Session 2/decision 3 0.837** (0.364) 0.805** (0.366)
Session 3/decision 1 2.890*** (0.467) 2.863*** (0.469)
Session 3/decision 2 0.967** (0.490) 0.913* (0.493)
Session 3/decision 3 1.297 (1.060) 1.371 (1.062)
Session 1 0.355 (0.263) 0.511* (0.269)
Session 3 0.905** (0.354) 0.809** (0.359)
Severity of offense 0.040 (0.102) 0.073 (0.107)
Previous imprisonments 0.225*** (0.063) 0.215*** (0.066)
Months served 0.003(0.003) 0.003 (0.003)
Rehabilitation program 1.791** (0.848) 1.174 (0.872)
Ethnicity (0 = Jew, 1 = Arab) 0.216 (0.170) 0.169 (0.174)
Sex (0 = male, 1 = female) 0.363 (0.334) 0.302 (0.343)
Proportion favorable decisions 0.973*** (0.369)
2 Log likelihood 970.604 910.261
SEs in parentheses. *P<0.10, **P<0.05, ***P<0.01.
Danziger et al. www.pnas.org/cgi/content/short/1018033108 7of10
Table S10. Results of the analysis excluding Judge 8:
Specication
Variable 1 2
Overall decision count 0.113*** (0.024) 0.112*** (0.025)
Session 1/decision 1 1.001** (0.423)
Session 1/decision 2 1.246*** (0.411) 1.283*** (0.417)
Session 1/decision 3 0.356 (0.378) 0.321 (0.382)
Session 2/decision 1 1.151*** (0.390) 1.167*** (0.393)
Session 2/decision 2 0.197 (0.360) 0.169 (0.362)
Session 2/decision 3 0.723** (0.362) 0.705** (0.364)
Session 3/decision 1 3.100*** (0.475) 3.050*** (0.474)
Session 3/decision 2 0.700 (0.501) 0.635 (0.504)
Session 3/decision 3 0.194 (0.676) 0.250 (0.679)
Session 1 0.462* (0.273) 0.596**(0.280)
Session 3 0.829** (0.362) 0.728** (0.367)
Severity of offense 0.041 (0.103) 0.019 (0.107)
Previous imprisonments 0.262*** (0.064) 0.256*** (0.068)
Months served 0.004(0.003) 0.004(0.003)
Rehabilitation program 3.457*** (1.094) 2.940*** (1.139)
Ethnicity (0 = Jew, 1 = Arab) 0.174 (0.169) 0.162 (0.174)
Sex (0 = male, 1 = female) 0.210 (0.330) 0.176 (0.337)
Proportion favorable decisions 0.970*** (0.355)
2 Log likelihood 965.293 909.818
SEs in parentheses. *P<0.10, **P<0.05, ***P<0.01.
Table S11. Nested model comparison tests
Specication
Variable 1 2 3 4
Within session decision count 0.217*** (0.023) 0.201*** (0.024) ——
Severity of offense 0.062 (0.089) 0.029 (0.093) 0.094 (0.085) 0.041 (0.090)
Previous imprisonments 0.250*** (0.056) 0.231*** (0.058) 0.250*** (0.055) 0.231*** (0.057)
Months served 0.002 (0.002) 0.002 (0.002) 0.002 (0.002) 0.001 (0.002)
Rehabilitation program 1.931** (0.773) 1.471* (0.784) 1.681** (0.756) 1.371* (0.774)
Ethnicity (0 = Jew, 1 = Arab) 0.131 (0.146) 0.112 (0.151) 0.053 (0.139) 0.027 (0.145)
Sex (0 = male, 1 = female) 0.443 (0.292) 0.353 (0.301) 0.391 (0.278) 0.306 (0.291)
Proportion favorable decisions 1.400*** (0.304) 1.664*** (0.297)
2 Log likelihood 1239.434 1156.380 1351.338 1241.543
We conducted our xed-effect logistic regression analysis with and without an ordinal position variable and without any of the
session or session/position dummies to ascertain whether adding these variables increased model t using a likelihood ratio test. In all
cases, adding variables that denote ordinal position yield a signicantly better tting model (e.g., compare specications 3 and 4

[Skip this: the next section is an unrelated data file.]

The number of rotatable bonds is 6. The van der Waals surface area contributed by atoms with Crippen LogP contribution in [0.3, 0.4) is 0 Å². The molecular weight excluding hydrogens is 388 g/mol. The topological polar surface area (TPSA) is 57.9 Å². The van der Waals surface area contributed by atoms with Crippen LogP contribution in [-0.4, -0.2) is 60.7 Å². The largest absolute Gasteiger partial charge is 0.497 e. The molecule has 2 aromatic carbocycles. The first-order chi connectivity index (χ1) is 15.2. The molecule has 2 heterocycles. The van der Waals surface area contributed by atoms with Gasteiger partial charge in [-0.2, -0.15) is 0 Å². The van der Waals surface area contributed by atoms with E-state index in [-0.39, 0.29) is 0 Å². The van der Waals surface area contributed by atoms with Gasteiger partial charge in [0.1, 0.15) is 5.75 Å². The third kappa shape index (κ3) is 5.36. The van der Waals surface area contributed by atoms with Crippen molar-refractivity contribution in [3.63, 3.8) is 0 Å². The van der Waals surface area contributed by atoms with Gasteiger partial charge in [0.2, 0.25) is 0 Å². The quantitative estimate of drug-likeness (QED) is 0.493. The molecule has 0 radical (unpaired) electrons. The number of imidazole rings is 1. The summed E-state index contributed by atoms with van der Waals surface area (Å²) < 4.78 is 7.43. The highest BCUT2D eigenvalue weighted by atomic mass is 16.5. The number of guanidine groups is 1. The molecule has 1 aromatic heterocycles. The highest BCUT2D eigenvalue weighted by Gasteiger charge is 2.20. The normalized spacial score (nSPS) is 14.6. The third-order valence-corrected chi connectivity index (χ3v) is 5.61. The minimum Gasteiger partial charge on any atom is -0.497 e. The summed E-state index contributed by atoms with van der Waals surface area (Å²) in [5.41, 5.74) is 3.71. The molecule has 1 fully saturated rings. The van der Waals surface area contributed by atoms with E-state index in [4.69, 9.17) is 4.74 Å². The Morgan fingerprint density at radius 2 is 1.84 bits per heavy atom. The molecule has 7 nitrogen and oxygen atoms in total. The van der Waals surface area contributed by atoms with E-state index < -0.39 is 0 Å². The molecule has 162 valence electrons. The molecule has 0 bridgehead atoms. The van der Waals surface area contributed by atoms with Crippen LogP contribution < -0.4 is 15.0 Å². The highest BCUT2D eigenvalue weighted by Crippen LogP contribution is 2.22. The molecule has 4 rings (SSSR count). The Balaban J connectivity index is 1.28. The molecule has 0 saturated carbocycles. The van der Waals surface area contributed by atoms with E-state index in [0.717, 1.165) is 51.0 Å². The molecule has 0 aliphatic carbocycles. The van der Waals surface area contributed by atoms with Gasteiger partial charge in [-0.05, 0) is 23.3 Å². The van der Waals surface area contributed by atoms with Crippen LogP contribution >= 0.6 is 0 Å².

above with the regressions presented in Table 1; all χ
2
>10, P<0.001). *P<0.10, **P<0.05, ***P<0.01.
Danziger et al. www.pnas.org/cgi/content/short/1018033108 8of10
Table S12. Analysis of linear trend between breaks
Specication
Variable 123456
Within session decision count 0.205*** (0.032) 0.202*** (0.032) ——0.194*** (0.050) 0.193*** (0.050)
Within session decision count
including nondecisions
——0.202*** (0.028) 0.200*** (0.028) ——
Session 1 0.285 (0.291) 0.255 (0.339) 0.191 (0.292) 0.224 (0.340) 0.438 (0.390) 0.642 (0.453)
Session 3 0.749** (0.342) 0.711** (0.343) 0.959*** (0.331) 0.921*** (0.332) 0.536 (0.425) 0.525 (0.427)
Session 1 ×Within session
count
0.022 (0.052) 0.030 (0.057) 0.020 (0.048) 0.036 (0.054) 0.016 (0.074) 0.057 (0.082)
Session 3 ×Within session
count
0.167** (0.080) 0.162** (0.080) 0.101 (0.065) 0.098 (0.066) 0.120 (0.092) 0.111 (0.092)
Severity of offense 0.035 (0.093) 0.008 (0.096) 0.042 (0.094) 0.015 (0.097) 0.248* (0.130) 0.253* (0.133)
Previous imprisonments 0.244*** (0.057) 0.233*** (0.059) 0.244*** (0.057) 0.234*** (0.060) 0.237*** (0.074) 0.207*** (0.073)
Months served 0.002 (0.003) 0.002 (0.003) 0.002 (0.002) 0.002 (0.003) 0.007** (0.003) 0.007* (0.003)
Rehabilitation program 2.114*** (0.791) 1.520* (0.796) 2.052*** (0.797) 1.380* (0.795) 2.048*** (0.801) 1.421* (0.811)
Ethnicity (0 = Jew, 1 = Arab) 0.171 (0.151) 0.146 (0.155) 0.179 (0.153) 0.155 (0.157) 0.151 (0.194) 0.100 (0.199)
Sex (0 = male, 1 = female) 0.122 (0.299) 0.070 (0.306) 0.120 (0.303) 0.056 (0.310) 0.129 (0.346) 0.256 (0.358)
Proportion favorable decisions 0.643** (0.324) 0.554* (0.328) 0.584 (0.416)
2 Log likelihood 1153.638 1090.567 1133.735 1073.548 687.343 647.001
This xed-effect logistic regression analysis tests the robustness of a variable that indicates the ordinal position of a case within a decision session (e.g., after
breakfast snack and until lunch), while controlling for case characteristics. The variables Session 1, Session 3, Rehabilitation Program, Ethnicity, and Sex are
dummy variables as in previous analyses. The negative parameter estimate on the ordinal position variable indicates that the trend(s) apparent in Fig. 1 are